Disulfide bonds are relatively permanent and can only be changed with perming and relaxing agents.
Disulphide bonds are stronger than hydrogen and salt bonds, and there are fewer of them than the other types. Disulfide bonds are the most important factors in supplying the hair with its strength and durability, and as such, they can’t be broken by heat or water.
Wet hair can be stretched by as much as 30%, and you can change the shape of the hair bonds when it’s stretched. For example, when you put rollers on your wet hair and then allow the hair to dry on the rollers, the hydrogen bonds take on the shape of the rollers, which essentially sets the hydrogen bonds in this new shape.
Greasy Hair – sebum and the scalp.
Your scalp helps keep your hair looking healthy by supplying an abundant and constant production of sebum, an oily secretion produced by the sebaceous glands. It’s secreted onto the hair as the hair emerges from the scalp through pores in the skin. The sebum works its way into the hair on the surface of the cuticle, and it’s spread through the hair as the hair moves by being combed, touched or even blown by the wind.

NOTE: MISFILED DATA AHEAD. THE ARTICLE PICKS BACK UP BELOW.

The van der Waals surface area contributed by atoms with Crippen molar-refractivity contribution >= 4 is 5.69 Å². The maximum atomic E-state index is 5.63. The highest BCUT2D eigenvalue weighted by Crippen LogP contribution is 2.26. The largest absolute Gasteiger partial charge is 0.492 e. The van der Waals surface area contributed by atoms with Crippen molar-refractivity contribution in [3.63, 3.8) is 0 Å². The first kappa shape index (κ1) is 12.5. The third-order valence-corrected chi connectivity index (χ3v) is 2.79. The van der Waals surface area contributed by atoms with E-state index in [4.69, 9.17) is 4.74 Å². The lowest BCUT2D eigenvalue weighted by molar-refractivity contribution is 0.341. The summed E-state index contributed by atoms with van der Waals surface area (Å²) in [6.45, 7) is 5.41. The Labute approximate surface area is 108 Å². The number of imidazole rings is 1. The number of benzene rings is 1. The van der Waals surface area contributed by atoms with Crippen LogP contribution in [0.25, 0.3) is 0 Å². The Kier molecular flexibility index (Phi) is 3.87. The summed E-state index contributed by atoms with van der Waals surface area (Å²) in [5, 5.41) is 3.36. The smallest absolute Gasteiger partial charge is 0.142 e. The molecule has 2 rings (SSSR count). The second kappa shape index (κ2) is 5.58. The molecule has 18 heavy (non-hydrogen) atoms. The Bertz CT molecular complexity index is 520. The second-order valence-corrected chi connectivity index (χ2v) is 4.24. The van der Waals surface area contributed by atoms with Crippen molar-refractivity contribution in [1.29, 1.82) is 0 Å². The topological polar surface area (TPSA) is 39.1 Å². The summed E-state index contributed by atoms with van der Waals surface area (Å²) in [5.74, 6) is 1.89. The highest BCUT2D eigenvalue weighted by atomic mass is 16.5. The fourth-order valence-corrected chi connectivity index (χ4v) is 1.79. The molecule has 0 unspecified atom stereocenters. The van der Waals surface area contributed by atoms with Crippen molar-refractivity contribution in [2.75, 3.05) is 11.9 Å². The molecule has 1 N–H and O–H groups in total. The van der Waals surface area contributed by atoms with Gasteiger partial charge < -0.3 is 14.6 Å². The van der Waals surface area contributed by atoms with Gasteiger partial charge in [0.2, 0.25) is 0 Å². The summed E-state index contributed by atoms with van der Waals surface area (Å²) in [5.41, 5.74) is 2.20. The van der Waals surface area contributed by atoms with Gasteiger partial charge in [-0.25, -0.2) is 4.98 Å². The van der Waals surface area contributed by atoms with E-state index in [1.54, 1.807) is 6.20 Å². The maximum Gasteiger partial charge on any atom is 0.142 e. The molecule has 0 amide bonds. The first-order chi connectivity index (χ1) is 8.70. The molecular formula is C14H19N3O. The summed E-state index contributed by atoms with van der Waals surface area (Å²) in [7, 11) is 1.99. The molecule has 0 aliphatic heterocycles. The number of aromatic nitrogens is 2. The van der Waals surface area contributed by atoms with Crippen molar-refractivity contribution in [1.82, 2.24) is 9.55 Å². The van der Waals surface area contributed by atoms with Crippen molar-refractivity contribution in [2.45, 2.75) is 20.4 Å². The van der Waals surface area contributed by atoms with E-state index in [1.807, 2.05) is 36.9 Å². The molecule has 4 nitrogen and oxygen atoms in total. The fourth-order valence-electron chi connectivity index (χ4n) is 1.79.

If hair is cut short, the same amount of sebum is produced, so relatively more sebum covers less hair, causing it to appear more greasy. (It also causes the bald pate to acquire a sheen rather quickly after showering because there’s no hair to carry off the oil.) There’s nothing you can do about oily hair other than wash your hair more often and use a shampoo made especially for greasy hair. Try not to look at it as a bad thing, as dry hair can be more problematic than greasy hair, within reason.
Teenagers have a high sebum output, which is why so many complain of greasy or oily hair. Drugs can be prescribed for teenagers who hate their greasy hair, and some professionals feel that the sebum production can be impacted by drugs such as Propecia or saw palmetto, which block production of the DHT hormone, but studies show no connection between a lack of DHT production and decreased sebum production.
Most modern shampoos also contain some conditioning agents mixed in with the cleansers for easy combing of wet hair. You also have the option of using a separate conditioner for even better detangling.
If you’re having difficulty detangling your hair, applying more and more conditioner won’t help. Rather, dry your hair and then use a detangling agent.